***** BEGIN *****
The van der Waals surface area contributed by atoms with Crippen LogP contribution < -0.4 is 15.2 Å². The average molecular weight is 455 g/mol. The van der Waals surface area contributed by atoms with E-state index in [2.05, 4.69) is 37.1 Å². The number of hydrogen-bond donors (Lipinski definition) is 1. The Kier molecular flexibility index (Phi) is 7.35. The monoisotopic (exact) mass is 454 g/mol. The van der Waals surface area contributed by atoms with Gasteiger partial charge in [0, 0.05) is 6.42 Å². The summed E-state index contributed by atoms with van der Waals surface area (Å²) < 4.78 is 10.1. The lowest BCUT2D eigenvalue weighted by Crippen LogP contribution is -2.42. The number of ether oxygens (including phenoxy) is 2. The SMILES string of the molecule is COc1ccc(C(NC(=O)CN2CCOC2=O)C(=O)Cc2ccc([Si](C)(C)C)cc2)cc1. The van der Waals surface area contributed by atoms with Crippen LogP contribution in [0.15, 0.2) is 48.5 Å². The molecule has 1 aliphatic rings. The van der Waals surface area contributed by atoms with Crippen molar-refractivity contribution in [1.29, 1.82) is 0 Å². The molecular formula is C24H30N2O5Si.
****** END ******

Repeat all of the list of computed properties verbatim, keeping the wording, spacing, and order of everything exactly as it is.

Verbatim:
The van der Waals surface area contributed by atoms with Crippen LogP contribution < -0.4 is 15.2 Å². The average molecular weight is 455 g/mol. The van der Waals surface area contributed by atoms with E-state index in [2.05, 4.69) is 37.1 Å². The number of hydrogen-bond donors (Lipinski definition) is 1. The Kier molecular flexibility index (Phi) is 7.35. The monoisotopic (exact) mass is 454 g/mol. The van der Waals surface area contributed by atoms with Gasteiger partial charge in [0, 0.05) is 6.42 Å². The summed E-state index contributed by atoms with van der Waals surface area (Å²) < 4.78 is 10.1. The lowest BCUT2D eigenvalue weighted by Crippen LogP contribution is -2.42. The number of ether oxygens (including phenoxy) is 2. The SMILES string of the molecule is COc1ccc(C(NC(=O)CN2CCOC2=O)C(=O)Cc2ccc([Si](C)(C)C)cc2)cc1. The van der Waals surface area contributed by atoms with Crippen LogP contribution in [0.15, 0.2) is 48.5 Å². The molecule has 1 aliphatic rings. The van der Waals surface area contributed by atoms with Crippen molar-refractivity contribution in [1.29, 1.82) is 0 Å². The molecular formula is C24H30N2O5Si.